Global Report - 29-October-2008

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*******www.instablogs****/ Foreigners laid off in Japanese downturn Foreigners who are among the first lab...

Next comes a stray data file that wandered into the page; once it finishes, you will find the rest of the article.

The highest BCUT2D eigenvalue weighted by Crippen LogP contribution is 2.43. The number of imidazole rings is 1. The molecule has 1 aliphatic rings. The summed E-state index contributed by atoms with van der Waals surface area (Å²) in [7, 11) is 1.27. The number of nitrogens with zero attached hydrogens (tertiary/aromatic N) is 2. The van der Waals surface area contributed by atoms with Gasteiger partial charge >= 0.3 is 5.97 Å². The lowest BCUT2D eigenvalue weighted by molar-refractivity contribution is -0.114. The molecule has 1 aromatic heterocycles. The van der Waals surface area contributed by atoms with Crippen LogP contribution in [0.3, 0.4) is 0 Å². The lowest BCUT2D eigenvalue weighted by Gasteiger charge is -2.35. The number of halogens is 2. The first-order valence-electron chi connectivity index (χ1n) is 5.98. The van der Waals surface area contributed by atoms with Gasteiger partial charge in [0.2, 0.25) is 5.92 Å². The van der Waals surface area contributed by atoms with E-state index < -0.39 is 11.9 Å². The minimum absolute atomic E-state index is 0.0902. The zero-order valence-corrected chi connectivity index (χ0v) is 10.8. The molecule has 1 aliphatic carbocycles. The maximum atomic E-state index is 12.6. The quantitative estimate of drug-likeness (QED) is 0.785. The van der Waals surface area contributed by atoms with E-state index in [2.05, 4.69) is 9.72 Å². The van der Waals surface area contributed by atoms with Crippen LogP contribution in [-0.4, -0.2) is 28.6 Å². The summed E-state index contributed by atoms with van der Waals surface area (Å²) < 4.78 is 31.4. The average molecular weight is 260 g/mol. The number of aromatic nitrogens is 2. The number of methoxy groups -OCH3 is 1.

*******www.instablogs****/ Foreigners laid off in Japanese downturn Foreigners who are among the first laborers in Japan to lose their jobs as the global financial crisis eats into demand for cars, trucks and motorcycles. The layoffs are the first evidence that the mushrooming economic meltdown in the United States and elsewhere which is shaking the Japanese labor market. At the core of the trend are hard times for the Japanese car industry. No. 1 producer Toyota Motor Corp and Nissan, Japan's third-largest automaker too is cutting back on domestic production. Most vulnerable to layoffs are the foreign workers who meet Japan's labor shortage as the country ages. Foreigners are often hired through temporary employment agencies, so they can be easily fired. They live in company housing, so they lose their apartments when they lose their jobs. There hasn't been a marked increase in homelessness, but anecdotes of foreigners having to move in with friends or relatives abound. Some foreign laborers have already abandoned Japan amid mounting troubles. Nepal's Child Soldiers Maoist child soldiers in Nepal are facing tough problems in terms o their reintegration with their respective families. Many of these child soldiers are struggling as civilians - having lost the power they once had as feared rebels and paying the price for their stance during the 10 year civil war. Almost 3,000 child soldiers, who have been confirmed as underage by the UN, are still living in Maoist camps across the country, with the former rebels afraid they will be re-recruited by other armed groups if they are released. There are specifically concerns that they might join other armed groups and there are people who, even if they came very late into the cantonments, have had some degree of physical and even military training there. Although UNICEF and other children's organisations have started working with child soldiers, both inside and outside the camps, to facilitate their return home. The process, however, is expected to be a tedious one. Child poverty in Britain Britain has one of the worst rates of child poverty in the industrialized world which is "shaming" this country. Around 3.6 million children, 28 per cent of the total, are living in poverty despite efforts by the Government to tackle the problem. It is appalling that in Britain in 2005 there are children whose parents cannot afford even the basic necessities others take for granted, such as a warm winter coat and three meals a day. We are seeing a new determination to tackle poverty but it is vital that we keep up the pressure on the Government to stick to its pledge to eradicate poverty by 2020. Poverty shames a relatively wealthy country like ours and we have a duty to stamp it out. It is shameful that poverty is still the greatest single threat to the well-being of children and families in the UK. India's no to refugees Refugees are the last thing India wants at this hour. Our country is already flooded with migrants and refugees from neighboring countries. India's porous borders allow all and sundry to escape lives full of destitution on account of war or poverty back home. Such influx has raised domestic problems within India. Our neighbors never get tired of exerting their political, social and economic sovereignty, their indisputable right to resolve the issues within their boundaries without any external interference. Good, they should. At the same time they must remember that right and responsibilities go hand in hand. If they cannot fulfill their responsibility of ensuring their safety they have no right to object to statements that arise from countries which are at risk of getting affected by their internal problems. It must understand that we cannot and will not provide for the refugee influx. To prevent that is the only option before Sri Lankans. *******www.instablogs****/